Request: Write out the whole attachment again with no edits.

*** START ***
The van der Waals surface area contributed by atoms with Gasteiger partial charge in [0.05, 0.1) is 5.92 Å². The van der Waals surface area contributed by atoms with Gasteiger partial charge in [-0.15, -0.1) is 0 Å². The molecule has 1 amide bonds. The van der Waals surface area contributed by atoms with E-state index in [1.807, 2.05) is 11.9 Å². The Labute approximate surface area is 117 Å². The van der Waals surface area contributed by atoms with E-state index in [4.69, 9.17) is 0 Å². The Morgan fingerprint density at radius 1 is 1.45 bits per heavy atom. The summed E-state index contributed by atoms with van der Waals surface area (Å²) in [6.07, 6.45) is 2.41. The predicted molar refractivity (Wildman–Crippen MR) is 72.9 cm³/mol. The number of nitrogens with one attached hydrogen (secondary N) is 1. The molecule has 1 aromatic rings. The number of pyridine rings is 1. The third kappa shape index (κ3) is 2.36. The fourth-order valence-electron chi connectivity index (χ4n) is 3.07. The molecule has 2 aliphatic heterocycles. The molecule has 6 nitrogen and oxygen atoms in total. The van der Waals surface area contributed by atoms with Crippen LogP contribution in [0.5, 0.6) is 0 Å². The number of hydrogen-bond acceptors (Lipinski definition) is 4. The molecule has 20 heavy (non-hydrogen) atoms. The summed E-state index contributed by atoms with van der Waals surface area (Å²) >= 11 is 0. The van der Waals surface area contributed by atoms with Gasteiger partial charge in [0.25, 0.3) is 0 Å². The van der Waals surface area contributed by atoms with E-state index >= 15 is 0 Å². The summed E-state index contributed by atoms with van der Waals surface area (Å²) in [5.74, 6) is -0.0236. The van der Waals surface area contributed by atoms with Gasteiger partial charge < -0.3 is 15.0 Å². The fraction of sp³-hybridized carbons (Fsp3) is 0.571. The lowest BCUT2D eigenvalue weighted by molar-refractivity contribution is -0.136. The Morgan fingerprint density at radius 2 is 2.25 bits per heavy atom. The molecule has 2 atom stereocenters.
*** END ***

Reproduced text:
The van der Waals surface area contributed by atoms with Gasteiger partial charge in [0.05, 0.1) is 5.92 Å². The van der Waals surface area contributed by atoms with Gasteiger partial charge in [-0.15, -0.1) is 0 Å². The molecule has 1 amide bonds. The van der Waals surface area contributed by atoms with E-state index in [1.807, 2.05) is 11.9 Å². The Labute approximate surface area is 117 Å². The van der Waals surface area contributed by atoms with E-state index in [4.69, 9.17) is 0 Å². The Morgan fingerprint density at radius 1 is 1.45 bits per heavy atom. The summed E-state index contributed by atoms with van der Waals surface area (Å²) in [6.07, 6.45) is 2.41. The predicted molar refractivity (Wildman–Crippen MR) is 72.9 cm³/mol. The number of nitrogens with one attached hydrogen (secondary N) is 1. The molecule has 1 aromatic rings. The number of pyridine rings is 1. The third kappa shape index (κ3) is 2.36. The fourth-order valence-electron chi connectivity index (χ4n) is 3.07. The molecule has 2 aliphatic heterocycles. The molecule has 6 nitrogen and oxygen atoms in total. The van der Waals surface area contributed by atoms with Crippen LogP contribution in [0.5, 0.6) is 0 Å². The number of hydrogen-bond acceptors (Lipinski definition) is 4. The molecule has 20 heavy (non-hydrogen) atoms. The summed E-state index contributed by atoms with van der Waals surface area (Å²) >= 11 is 0. The van der Waals surface area contributed by atoms with Gasteiger partial charge in [0.25, 0.3) is 0 Å². The van der Waals surface area contributed by atoms with E-state index >= 15 is 0 Å². The summed E-state index contributed by atoms with van der Waals surface area (Å²) in [5.74, 6) is -0.0236. The van der Waals surface area contributed by atoms with Gasteiger partial charge < -0.3 is 15.0 Å². The fraction of sp³-hybridized carbons (Fsp3) is 0.571. The lowest BCUT2D eigenvalue weighted by molar-refractivity contribution is -0.136. The Morgan fingerprint density at radius 2 is 2.25 bits per heavy atom. The molecule has 2 atom stereocenters.